Artificial intelligence now impacts almost every aspect of work. We must not only live with it, but make the most of this collaboration
by Marco Bentivogli
The growth of computational, processing and data storage capabilities is leading to far-reaching changes. And the use of artificial intelligence (AI) is increasingly widespread in many areas of our lives; an innovation which, in truth, is not recent, but which is increasingly characterized by increasing speed and pervasiveness and this makes it difficult to develop.
One of the most relevant aspects is the impact of AI on work. There are different levels of AI: from weak to strong to general. Obviously the level of ability is decisive in configuring a more or less central role of the person in the work: from the strong to the general level, algorithms equal and surpass human capabilities, making the issue increasingly complex. But, in any case, in any process or activity divided into input, processing and output, the person has an important role. Data entry cannot be entirely delegated to machines as there would be a risk of a digital "trawling" in which the AI collects quality information, but also distortions of all kinds. The next phase, the processing, must instead be delegated to the machine which, at the end, will provide its evaluation. The output is the result of a calculation, to which we must add our decision, based on an evaluation in which conscience, ethics, feelings, humanity come into play.
Artificial intelligence is a sort of synthetic brain that enables process automation and which, together with advanced work organization systems and new skills, is changing work and its nature. The effort to be made is to focus attention on how artificial intelligence is redesigning the form and content of work and the real challenge will be the ability to develop new skills that are different from those from which machines free us.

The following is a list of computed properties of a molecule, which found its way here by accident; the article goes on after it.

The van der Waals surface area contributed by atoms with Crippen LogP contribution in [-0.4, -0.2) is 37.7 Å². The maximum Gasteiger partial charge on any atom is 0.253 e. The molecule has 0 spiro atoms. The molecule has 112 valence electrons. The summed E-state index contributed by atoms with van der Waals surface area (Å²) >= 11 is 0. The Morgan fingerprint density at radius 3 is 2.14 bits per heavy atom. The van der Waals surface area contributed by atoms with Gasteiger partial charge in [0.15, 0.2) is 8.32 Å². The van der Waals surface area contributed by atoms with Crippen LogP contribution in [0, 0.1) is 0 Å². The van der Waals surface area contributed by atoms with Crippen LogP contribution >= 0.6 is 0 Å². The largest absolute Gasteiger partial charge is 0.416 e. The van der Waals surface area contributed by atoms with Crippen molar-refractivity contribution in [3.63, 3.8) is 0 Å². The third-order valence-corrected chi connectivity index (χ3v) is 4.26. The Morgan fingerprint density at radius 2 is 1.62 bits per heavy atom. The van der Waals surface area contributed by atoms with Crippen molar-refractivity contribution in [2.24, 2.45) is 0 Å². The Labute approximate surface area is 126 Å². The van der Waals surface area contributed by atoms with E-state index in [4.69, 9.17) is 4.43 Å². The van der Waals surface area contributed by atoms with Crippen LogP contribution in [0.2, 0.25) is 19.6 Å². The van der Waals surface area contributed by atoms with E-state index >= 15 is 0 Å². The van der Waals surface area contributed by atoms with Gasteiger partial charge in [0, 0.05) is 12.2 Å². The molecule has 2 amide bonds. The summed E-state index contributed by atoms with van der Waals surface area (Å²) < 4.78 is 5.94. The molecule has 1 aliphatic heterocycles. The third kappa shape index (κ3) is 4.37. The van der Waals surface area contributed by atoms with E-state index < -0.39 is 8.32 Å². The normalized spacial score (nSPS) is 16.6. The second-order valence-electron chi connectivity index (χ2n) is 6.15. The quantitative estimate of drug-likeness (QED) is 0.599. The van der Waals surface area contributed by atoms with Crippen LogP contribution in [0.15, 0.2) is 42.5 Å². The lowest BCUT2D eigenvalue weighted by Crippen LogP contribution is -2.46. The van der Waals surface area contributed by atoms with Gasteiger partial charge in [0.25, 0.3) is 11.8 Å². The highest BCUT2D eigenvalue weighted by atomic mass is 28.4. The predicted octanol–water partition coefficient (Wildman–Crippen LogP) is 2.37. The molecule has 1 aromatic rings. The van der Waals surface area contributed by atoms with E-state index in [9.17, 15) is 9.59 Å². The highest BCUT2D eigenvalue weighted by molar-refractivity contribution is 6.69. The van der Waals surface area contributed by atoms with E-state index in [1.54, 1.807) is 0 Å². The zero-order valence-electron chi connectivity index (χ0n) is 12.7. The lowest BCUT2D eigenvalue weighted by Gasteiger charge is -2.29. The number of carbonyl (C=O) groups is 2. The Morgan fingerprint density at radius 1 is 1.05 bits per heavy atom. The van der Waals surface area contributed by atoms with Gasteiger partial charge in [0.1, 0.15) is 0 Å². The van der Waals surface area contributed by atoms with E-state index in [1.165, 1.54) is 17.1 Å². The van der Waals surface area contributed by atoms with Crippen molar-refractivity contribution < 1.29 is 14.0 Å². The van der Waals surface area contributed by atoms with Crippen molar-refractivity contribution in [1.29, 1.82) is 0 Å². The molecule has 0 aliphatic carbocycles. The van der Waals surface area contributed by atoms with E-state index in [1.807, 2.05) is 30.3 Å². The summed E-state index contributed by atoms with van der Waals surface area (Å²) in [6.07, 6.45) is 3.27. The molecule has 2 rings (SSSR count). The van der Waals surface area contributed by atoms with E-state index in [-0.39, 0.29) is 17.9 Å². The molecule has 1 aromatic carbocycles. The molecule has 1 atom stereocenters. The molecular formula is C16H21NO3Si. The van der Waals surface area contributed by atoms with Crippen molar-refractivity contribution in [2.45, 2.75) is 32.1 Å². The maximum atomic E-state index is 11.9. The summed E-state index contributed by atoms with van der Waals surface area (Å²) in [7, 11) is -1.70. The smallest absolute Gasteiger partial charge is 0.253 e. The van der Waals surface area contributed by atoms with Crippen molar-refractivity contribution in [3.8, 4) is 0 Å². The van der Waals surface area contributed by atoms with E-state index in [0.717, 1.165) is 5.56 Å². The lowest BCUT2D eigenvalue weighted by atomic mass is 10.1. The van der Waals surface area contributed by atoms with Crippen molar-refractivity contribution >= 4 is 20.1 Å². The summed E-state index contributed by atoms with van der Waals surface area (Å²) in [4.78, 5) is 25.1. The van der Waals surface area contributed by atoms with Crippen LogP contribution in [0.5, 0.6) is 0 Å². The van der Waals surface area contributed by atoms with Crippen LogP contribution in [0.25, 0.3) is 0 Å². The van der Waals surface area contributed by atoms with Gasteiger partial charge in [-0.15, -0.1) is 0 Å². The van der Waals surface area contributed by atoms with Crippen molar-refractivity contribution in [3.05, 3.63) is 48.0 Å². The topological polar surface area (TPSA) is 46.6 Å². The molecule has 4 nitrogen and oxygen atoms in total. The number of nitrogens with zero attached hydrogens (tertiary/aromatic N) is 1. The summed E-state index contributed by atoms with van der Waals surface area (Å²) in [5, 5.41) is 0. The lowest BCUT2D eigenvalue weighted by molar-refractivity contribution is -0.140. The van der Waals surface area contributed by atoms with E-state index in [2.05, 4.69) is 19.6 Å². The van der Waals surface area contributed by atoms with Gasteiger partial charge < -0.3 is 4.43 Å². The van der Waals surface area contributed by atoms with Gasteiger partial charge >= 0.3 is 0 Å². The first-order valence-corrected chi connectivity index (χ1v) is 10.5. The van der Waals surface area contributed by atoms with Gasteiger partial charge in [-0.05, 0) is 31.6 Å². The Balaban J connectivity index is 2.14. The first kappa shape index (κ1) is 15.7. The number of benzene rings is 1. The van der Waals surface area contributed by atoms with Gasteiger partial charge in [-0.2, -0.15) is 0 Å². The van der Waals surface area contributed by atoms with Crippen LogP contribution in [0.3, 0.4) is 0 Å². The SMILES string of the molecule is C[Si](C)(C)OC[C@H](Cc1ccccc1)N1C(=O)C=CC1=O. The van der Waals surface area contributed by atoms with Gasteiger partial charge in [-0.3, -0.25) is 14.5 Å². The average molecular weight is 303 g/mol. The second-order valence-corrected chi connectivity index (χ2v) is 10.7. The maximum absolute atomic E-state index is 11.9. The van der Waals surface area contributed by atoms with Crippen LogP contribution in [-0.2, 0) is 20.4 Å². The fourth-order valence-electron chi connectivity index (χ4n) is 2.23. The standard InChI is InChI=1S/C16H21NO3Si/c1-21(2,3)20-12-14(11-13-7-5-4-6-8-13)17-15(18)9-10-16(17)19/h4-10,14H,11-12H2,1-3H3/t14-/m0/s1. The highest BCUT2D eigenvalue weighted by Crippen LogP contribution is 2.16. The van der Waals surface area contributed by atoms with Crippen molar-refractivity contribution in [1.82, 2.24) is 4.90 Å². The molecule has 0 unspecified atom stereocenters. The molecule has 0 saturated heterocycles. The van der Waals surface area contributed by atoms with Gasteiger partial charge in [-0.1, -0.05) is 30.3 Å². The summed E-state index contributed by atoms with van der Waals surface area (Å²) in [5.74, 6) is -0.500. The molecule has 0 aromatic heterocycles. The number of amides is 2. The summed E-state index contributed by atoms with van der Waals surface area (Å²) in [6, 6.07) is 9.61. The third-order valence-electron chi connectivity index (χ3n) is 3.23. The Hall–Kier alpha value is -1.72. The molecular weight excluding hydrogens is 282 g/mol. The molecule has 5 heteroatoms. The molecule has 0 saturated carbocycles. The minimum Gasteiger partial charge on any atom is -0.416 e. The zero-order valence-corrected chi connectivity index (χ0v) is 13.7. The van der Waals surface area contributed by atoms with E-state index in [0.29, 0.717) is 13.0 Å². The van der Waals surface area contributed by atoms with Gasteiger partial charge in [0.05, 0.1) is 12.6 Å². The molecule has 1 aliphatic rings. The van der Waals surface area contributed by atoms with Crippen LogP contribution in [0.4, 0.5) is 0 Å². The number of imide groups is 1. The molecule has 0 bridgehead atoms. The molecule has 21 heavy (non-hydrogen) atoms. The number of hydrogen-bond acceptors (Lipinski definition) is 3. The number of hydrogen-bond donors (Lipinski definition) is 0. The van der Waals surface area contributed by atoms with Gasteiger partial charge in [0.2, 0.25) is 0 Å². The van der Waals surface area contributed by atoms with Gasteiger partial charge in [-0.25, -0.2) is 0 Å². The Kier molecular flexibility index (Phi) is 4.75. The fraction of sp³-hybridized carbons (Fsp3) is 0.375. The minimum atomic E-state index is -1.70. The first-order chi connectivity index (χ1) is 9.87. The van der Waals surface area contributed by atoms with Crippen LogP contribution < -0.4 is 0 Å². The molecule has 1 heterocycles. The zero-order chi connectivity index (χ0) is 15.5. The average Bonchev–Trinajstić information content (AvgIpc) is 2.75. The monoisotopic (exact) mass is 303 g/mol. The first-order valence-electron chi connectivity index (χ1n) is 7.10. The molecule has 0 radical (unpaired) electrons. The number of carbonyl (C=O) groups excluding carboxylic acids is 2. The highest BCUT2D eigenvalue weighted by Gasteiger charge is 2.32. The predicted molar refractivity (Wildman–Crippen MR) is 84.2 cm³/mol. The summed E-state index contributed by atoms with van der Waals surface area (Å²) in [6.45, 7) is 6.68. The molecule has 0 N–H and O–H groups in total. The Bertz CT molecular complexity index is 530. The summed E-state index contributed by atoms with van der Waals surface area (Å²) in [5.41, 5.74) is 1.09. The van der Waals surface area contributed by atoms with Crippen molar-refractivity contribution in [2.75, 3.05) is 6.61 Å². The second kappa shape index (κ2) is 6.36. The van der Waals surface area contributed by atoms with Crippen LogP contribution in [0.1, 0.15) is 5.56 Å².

Where and how does AI enter the work
One of the clearest definitions of AI is the one that describes it as “the art of delegating to computational machines tasks and tasks that people today do best”. But we must bear in mind that sometimes the cost of this renunciation of delegation is very high: in terms of job security, its routine and, consequently, the meaning and quality of the work itself. However, not everything can be delegated. AI has a constraint: to recognize all human actions as something "calculable". All this allows us to define the type of work that we should develop more, the one in which our skills are uncontestable and cannot be calculated with is from any algorithm or thinking machine. Our uniqueness and unrepeatability are, in fact, the result of our humanity, from which derive our critical, lateral, strategic thinking and our endowment of semantic capital, i.e. our ability to assign value and meaning to things.